- adj. of a source of light Extinguished.
- adj. gambling Having racing capability not widely known.
- n. A complete or (more often) partial absence of light.
- n. uncountable Ignorance.
- n. uncountable Nightfall.
GNU Webster's 1913
- adj. Destitute, or partially destitute, of light; not receiving, reflecting, or radiating light; wholly or partially black, or of some deep shade of color; not light-colored
- adj. Not clear to the understanding; not easily seen through; obscure; mysterious; hidden.
- adj. Destitute of knowledge and culture; in moral or intellectual darkness; unrefined; ignorant.
- adj. Evincing black or foul traits of character; vile; wicked; atrocious.
- adj. Foreboding evil; gloomy; jealous; suspicious.
- adj. obsolete Deprived of sight; blind.
- n. Absence of light; darkness; obscurity; a place where there is little or no light.
- n. The condition of ignorance; gloom; secrecy.
- n. (Fine Arts) A dark shade or dark passage in a painting, engraving, or the like.
- v. obsolete To darken; to obscure.
- adj. stemming from evil characteristics or forces; wicked or dishonorable
- n. absence of light or illumination
- adj. lacking enlightenment or knowledge or culture
- adj. marked by difficulty of style or expression
- adj. devoid of or deficient in light or brightness; shadowed or black
- n. an unilluminated area
- adj. (used of color) having a dark hue
- adj. not giving performances; closed.
- adj. secret.
- n. the time after sunset and before sunrise while it is dark outside
- adj. having skin rich in melanin pigments
- n. absence of moral or spiritual values
- adj. showing a brooding ill humor
- adj. causing dejection
- n. an unenlightened state
- adj. brunet (used of hair or skin or eyes)
- From Middle English derk, from Old English deorc ("dark, obscure, gloomy, without light, dreadful, horrible, sad, cheerless, sinister, wicked"), from Proto-Germanic *derkaz (“dark”), from Proto-Indo-European *dʰerg- (“dim, dull”), from Proto-Indo-European *dʰer- (“dull, dirty”). Cognate with Middle High German derken, terken ("to darken, sully") and Albanian terr ("darkness"). (Wiktionary)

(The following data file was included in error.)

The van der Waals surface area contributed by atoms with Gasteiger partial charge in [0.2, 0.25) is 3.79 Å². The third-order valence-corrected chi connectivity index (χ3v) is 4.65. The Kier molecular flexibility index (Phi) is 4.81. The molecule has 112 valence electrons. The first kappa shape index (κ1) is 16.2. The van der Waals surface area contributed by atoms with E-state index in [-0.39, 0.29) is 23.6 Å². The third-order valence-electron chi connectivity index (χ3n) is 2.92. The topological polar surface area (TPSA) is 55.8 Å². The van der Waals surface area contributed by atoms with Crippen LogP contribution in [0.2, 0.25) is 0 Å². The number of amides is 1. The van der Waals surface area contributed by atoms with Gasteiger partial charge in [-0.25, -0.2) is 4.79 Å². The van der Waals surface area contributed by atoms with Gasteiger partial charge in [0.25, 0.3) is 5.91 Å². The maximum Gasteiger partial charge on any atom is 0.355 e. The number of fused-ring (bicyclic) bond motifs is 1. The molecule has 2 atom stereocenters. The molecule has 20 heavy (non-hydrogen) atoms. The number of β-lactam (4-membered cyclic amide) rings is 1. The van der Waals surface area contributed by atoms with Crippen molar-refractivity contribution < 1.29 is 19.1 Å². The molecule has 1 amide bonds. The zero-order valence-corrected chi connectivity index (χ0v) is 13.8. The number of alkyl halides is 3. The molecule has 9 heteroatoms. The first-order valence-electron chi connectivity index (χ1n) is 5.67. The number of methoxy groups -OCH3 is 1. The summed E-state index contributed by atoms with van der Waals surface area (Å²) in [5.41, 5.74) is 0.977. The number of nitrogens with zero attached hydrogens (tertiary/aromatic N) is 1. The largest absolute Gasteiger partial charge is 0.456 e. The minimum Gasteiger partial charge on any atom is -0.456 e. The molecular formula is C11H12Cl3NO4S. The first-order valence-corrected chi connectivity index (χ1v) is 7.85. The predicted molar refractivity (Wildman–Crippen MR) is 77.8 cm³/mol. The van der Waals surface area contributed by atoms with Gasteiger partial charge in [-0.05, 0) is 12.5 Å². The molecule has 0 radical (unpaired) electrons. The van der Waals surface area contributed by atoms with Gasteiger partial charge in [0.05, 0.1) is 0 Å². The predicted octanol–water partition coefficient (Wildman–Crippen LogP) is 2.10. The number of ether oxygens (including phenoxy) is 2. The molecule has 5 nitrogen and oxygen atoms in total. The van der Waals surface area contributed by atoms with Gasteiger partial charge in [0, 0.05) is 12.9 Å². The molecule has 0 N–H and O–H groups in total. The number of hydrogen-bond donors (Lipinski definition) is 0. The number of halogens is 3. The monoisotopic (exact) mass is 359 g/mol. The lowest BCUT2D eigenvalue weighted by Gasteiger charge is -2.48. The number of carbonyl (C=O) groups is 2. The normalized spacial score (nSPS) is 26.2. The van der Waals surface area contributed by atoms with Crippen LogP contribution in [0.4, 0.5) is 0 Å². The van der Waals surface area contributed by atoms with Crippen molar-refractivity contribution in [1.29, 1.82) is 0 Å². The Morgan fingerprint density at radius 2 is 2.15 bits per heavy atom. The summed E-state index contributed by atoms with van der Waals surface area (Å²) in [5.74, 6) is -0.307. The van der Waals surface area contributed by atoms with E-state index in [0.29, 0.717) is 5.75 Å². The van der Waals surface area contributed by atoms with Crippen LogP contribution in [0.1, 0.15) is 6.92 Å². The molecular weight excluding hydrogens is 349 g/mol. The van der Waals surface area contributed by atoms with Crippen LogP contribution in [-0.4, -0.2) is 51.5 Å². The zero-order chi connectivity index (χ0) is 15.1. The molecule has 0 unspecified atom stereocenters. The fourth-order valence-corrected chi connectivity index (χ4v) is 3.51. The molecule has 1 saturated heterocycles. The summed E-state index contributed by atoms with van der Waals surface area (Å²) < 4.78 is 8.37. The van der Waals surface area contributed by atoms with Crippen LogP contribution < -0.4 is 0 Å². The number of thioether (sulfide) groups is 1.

- Middle English derk, from Old English deorc. (American Heritage® Dictionary of the English Language, Fourth Edition)
“~ Measuring the unseeable: Researchers probe proteins' 'dark energy' -- Researchers at the University of Pennsylvania School of Medicine are the first to observe and measure the internal motion inside proteins, or its dark energy.”
“He would feel and cry out to her, 'Let me tell you alone, if I must tell it, and _in the dark, in the dark_!' when he could not see the heart-breaking shame grow upon her face, nor see his own guilty face reflected in her eyes.”
“Or when the substances are consumed _as solids_, then the spectral effects are reversed, and the lines that would be dark lines in the luminous colored spectrum become themselves luminous lines on the screen; but these lines hold the same relation in mathematical measurement, etc., as do the _dark_ lines in the colored spectrum.”
“II. iii.309 (63,9) [To the dark house] The _dark house_ is a house made gloomy by discontent.”
“Dark, dark, and dark-'* Despair swept away before tenderness.”
The Stars Are Also Fire
“CindyLynn 5:58 pm: I would say Paranormal…also, some editors use the term dark fantasy that could also work.”
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“At last, however, he returned to the group, his expression dark and unreadable.”
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“Fraser Cain: We've heard the term dark matter quite a bit.”